Knowing how to joint a chicken is a great skill to have. Buying and jointing a whole bird will not only save you pennies, it’s better for the environment and your tastebuds, too.
What’s more, Farmdrop’s slow-grown whole chickens from Fosse Meadows’ Farm and Wood Green Farm are at 15% off until 23 September 2018, making it totally worth the effort. Here’s a guide to help you.
Step 1 | The whole chicken
Choose your chicken wisely. We recommend choosing a slow-grown chicken, such as those reared at Fosse Meadows’ Farm in Leicestershire or Wood Green Farm in Devon. Fosse birds are grown over a minimum of 81 days (that’s over double the age of an average ‘get big quick’ supermarket bird) and a minimum of 70 days at Wood Green, allowing plenty of time for the chickens to roam around their fence-free farm and strengthen their bones. The result? A juicier bird with more naturally occurring vitamins, minerals and collagen, that’s so full of flavour, your tastebuds will agree that’s it’s worth using up every part possible. A slow-grown 2.5kg chicken will give you 5 meals for 2 people.
Step 2 | Wings
Grip the wing at the base and bend to dislocate the joint. Pull the wing away from the bird, and cut around the wing bone to remove the wing. Repeat on the other side.
Step 3 | Thighs or legs
Pull the leg away from the breast, then carefully cut downwards between the leg and breast to open up the joint. Keep going until you reach the joint holding the leg to the rest of the carcass and dislocate.
Cut the leg away from the rest of the bird, making sure to keep the chicken thigh intact. Repeat on the other side.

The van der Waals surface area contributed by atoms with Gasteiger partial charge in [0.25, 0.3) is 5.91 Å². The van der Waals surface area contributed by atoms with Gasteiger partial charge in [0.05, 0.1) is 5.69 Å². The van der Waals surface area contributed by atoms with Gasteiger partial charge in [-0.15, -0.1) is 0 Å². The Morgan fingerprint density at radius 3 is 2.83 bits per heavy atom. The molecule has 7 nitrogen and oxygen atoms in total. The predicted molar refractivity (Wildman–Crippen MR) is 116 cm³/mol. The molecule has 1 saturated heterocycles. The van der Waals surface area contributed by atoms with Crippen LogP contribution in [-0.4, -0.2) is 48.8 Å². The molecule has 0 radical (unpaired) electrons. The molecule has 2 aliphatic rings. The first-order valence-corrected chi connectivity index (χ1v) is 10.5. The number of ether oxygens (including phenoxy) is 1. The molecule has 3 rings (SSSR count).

Step 4 | Drumsticks
Unless you want to keep the legs whole, separate the drumsticks from the thighs. With a knife, expose the joint holding the drumstick to the thigh, then use your hands to dislocate. Cut the drumstick away from the thigh, making sure to keep chicken thigh intact. Repeat with the other leg.
Step 5 | Breasts
Run your knife down one side of the breast bone, slowly cutting the breast away as close as possible to the centre bone.
Once you reach the centre of the carcass, cut around the bone to remove from the breast. Repeat on the other side.
Step 6 | Carcass & Giblets
You’ll now be left with a bare carcass. If your chicken comes with its giblets (like ours always do), don’t throw them away! The liver, heart, kidneys, neck and skin are all wonderfully nutritious and delicious. Simmer the carcass with root veg and peppercorns for a nutritious broth, blitz the livers into a classic paté, use the kidneys to perk up a spag bol, and the neck to make the best gravy ever. Here are some recipes to help you out.
Step 7 | Time to cook!
Now you’ve got your five cuts of meat (breasts, thighs, drumsticks, wings and carcass, plus the giblets) you can start cooking. Check out these ideas for more inspiration. Or if you’re not planning to cook right away, keep refrigerated or freeze and thaw for another day.